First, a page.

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04-E.12: Linux Directory Structure

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    1.4 Given a scenario, manage storage in a Linux environment.


    In Linux, everything is a file. There are some special types of files, which we will talk about, but they are all files. We have looked at file permissions before. The very first position in a file's permission tells us what type of file it is.

    The first position is:
    A dash, this is an ordinary file or a hard link
    The letter d, this file is a directory
    The letter c, a special character file
    The letter b, a block special file
    The letter l, this is a symbolic link
    The named pipe and the socket are more infrequent.

    The following list outlines: 1) the character that will show up in the first column for the various file types 2) what it is called and 3) a brief description of that file type. We will cover this in much greater detail in a later section.

    -   Ordinary or Regular File - contain text, are executable programs or are data files used or created by the system
    -   Hard Link - an additional name for an existing file
    d   Directory - special files that store both other ordinary and special files in an organized manner
    c   Character special file - device files that communicates by sending and receiving single characters
    b   Block special file - device files that communicates by sending entire blocks of data
    l   Symbolic link - a reference that points to another file on the system
    p   Named pipe - a file that is used by two process to communicate with each other
    s   Socket - a file that connects the output of one process to the input of another process, thereby allowing the two processes to communicate

    Linux happens to provide a file command that basically helps you determine what type of file you are looking at. Here are some simple examples of the file command - see the man page for additional options.

    pbmac@pbmac-server $ file /home/pbmac
    /home/pbmac: directory
    pbmac@pbmac-server $ file /etc/passwd
    /etc/passwd: ASCII text
    pbmac@pbmac-server $ file vmlinuz
    vmlinuz: symbolic link to boot/vmlinuz-4.15.0-91-generic
    pbmac@pbmac-server $ file my-pipe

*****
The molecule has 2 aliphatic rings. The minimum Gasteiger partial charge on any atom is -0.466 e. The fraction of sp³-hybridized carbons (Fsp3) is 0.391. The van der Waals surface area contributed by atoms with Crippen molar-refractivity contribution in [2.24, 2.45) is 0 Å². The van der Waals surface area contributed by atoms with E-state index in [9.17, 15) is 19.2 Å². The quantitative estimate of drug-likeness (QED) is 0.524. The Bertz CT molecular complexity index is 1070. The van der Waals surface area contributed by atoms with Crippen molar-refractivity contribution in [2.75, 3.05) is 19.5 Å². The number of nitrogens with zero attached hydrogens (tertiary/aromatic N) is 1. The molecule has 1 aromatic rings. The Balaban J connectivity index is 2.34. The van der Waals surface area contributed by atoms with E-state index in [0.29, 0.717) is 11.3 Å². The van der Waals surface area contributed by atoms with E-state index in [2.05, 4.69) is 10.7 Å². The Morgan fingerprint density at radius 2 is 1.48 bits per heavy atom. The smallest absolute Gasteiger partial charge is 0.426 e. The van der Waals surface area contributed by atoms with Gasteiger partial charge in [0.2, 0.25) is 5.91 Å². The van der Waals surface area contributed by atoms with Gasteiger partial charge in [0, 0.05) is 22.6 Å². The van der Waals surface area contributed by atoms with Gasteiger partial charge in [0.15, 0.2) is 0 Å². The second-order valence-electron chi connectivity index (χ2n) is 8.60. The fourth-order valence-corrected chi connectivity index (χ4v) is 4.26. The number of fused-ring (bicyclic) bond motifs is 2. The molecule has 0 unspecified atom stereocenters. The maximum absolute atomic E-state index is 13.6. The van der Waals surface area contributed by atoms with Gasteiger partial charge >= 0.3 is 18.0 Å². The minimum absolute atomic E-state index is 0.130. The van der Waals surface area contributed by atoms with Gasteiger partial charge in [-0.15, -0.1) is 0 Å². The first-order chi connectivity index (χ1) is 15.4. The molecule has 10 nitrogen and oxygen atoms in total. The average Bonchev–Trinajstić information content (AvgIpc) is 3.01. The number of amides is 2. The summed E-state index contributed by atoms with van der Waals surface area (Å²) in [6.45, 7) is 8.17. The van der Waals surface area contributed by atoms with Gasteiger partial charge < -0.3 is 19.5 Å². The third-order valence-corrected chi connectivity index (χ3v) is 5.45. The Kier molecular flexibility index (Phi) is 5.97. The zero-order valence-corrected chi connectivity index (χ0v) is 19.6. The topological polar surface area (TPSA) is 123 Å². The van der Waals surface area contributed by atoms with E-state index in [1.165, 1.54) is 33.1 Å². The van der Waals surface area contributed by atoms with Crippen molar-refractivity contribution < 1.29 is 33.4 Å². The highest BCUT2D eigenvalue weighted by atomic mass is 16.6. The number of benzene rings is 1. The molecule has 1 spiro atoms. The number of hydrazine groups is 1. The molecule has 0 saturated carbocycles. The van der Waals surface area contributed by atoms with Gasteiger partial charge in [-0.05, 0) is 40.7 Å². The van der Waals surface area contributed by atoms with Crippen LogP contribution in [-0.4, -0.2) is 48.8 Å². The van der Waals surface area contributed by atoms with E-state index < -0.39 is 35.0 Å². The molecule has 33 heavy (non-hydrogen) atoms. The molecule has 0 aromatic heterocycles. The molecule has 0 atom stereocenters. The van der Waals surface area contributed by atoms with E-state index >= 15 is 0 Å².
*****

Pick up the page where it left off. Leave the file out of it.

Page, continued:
my-pipe: fifo (named pipe)

    File Naming Rules

    Each file name must be unique within the directory where it exists. File naming guidelines are as follows:

    • A file name can be up to 255 characters long and can contain letters, numbers, and underscores.
    • The operating system is case-sensitive, which means it distinguishes between uppercase and lowercase letters in file names. Therefore, FILEA, FiLea, and filea are three distinct file names, even if they reside in the same directory.
    • File names should be as descriptive and meaningful as possible.
    • Directories follow the same naming conventions as files.
    • Certain characters have special meaning to the operating system. Avoid using these characters when you are naming files. These characters include the following:
      \ " ' * ; - ? [ ] ( ) ~ ! $ { } &lt > # @ & | space tab newline
    • File names may NOT contain: a NULL character, or a / (forward slash).
    • A file may not be named . or .. as these are reserved names.
    • A file name is hidden from a normal directory listing if it begins with a dot (.). When the ls command is entered with the -a flag, the hidden files are listed along with regular files and directories.

    Adapted from:
    "A beginner's guide to Linux permissions " by Bryant Son, is licensed under CC BY-SA 4.0

    04-E.12: Linux Directory Structure is shared under a CC BY-SA 4.0 license and was authored, remixed, and/or curated by LibreTexts.

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